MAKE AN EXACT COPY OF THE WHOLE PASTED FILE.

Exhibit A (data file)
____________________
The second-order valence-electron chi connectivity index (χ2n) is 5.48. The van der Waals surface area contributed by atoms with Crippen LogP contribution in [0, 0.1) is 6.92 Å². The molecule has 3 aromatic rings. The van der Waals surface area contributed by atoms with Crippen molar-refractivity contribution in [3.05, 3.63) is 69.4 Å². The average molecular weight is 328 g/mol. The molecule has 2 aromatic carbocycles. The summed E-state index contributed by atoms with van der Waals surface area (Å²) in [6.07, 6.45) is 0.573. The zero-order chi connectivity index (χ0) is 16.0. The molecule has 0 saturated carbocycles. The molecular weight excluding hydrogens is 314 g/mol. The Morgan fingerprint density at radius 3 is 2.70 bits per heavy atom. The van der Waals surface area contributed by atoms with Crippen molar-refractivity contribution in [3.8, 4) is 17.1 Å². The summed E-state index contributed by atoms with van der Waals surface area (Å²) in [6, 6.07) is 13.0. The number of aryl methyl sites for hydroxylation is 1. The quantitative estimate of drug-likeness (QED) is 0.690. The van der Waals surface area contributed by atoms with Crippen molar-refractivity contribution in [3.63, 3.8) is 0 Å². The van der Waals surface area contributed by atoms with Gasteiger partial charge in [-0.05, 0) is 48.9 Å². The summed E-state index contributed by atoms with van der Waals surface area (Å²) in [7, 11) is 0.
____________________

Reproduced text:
The second-order valence-electron chi connectivity index (χ2n) is 5.48. The van der Waals surface area contributed by atoms with Crippen LogP contribution in [0, 0.1) is 6.92 Å². The molecule has 3 aromatic rings. The van der Waals surface area contributed by atoms with Crippen molar-refractivity contribution in [3.05, 3.63) is 69.4 Å². The average molecular weight is 328 g/mol. The molecule has 2 aromatic carbocycles. The summed E-state index contributed by atoms with van der Waals surface area (Å²) in [6.07, 6.45) is 0.573. The zero-order chi connectivity index (χ0) is 16.0. The molecule has 0 saturated carbocycles. The molecular weight excluding hydrogens is 314 g/mol. The Morgan fingerprint density at radius 3 is 2.70 bits per heavy atom. The van der Waals surface area contributed by atoms with Crippen molar-refractivity contribution in [3.8, 4) is 17.1 Å². The summed E-state index contributed by atoms with van der Waals surface area (Å²) in [6, 6.07) is 13.0. The number of aryl methyl sites for hydroxylation is 1. The quantitative estimate of drug-likeness (QED) is 0.690. The van der Waals surface area contributed by atoms with Crippen molar-refractivity contribution in [3.63, 3.8) is 0 Å². The van der Waals surface area contributed by atoms with Gasteiger partial charge in [-0.05, 0) is 48.9 Å². The summed E-state index contributed by atoms with van der Waals surface area (Å²) in [7, 11) is 0.